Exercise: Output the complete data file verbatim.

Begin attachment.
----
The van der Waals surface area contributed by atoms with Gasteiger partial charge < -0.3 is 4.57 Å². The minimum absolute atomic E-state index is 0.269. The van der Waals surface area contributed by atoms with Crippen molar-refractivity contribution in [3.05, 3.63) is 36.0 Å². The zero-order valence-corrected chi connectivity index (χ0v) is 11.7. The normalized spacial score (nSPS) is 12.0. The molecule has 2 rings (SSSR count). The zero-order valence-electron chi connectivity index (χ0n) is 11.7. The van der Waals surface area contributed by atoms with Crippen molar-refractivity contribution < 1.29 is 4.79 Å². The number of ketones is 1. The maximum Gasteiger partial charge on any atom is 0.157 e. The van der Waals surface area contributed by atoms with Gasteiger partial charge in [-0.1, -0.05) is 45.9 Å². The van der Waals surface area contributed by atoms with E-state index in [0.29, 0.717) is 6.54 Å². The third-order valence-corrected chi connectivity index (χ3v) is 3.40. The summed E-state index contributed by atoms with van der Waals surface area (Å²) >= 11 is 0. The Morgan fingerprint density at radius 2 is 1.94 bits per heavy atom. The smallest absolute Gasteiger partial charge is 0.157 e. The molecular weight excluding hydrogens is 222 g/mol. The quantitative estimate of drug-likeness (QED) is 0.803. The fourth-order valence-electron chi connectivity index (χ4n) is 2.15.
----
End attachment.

The van der Waals surface area contributed by atoms with Gasteiger partial charge < -0.3 is 4.57 Å². The minimum absolute atomic E-state index is 0.269. The van der Waals surface area contributed by atoms with Crippen molar-refractivity contribution in [3.05, 3.63) is 36.0 Å². The zero-order valence-corrected chi connectivity index (χ0v) is 11.7. The normalized spacial score (nSPS) is 12.0. The molecule has 2 rings (SSSR count). The zero-order valence-electron chi connectivity index (χ0n) is 11.7. The van der Waals surface area contributed by atoms with Crippen molar-refractivity contribution < 1.29 is 4.79 Å². The number of ketones is 1. The maximum Gasteiger partial charge on any atom is 0.157 e. The van der Waals surface area contributed by atoms with Gasteiger partial charge in [-0.1, -0.05) is 45.9 Å². The van der Waals surface area contributed by atoms with E-state index in [0.29, 0.717) is 6.54 Å². The third-order valence-corrected chi connectivity index (χ3v) is 3.40. The summed E-state index contributed by atoms with van der Waals surface area (Å²) >= 11 is 0. The Morgan fingerprint density at radius 2 is 1.94 bits per heavy atom. The smallest absolute Gasteiger partial charge is 0.157 e. The molecular weight excluding hydrogens is 222 g/mol. The quantitative estimate of drug-likeness (QED) is 0.803. The fourth-order valence-electron chi connectivity index (χ4n) is 2.15.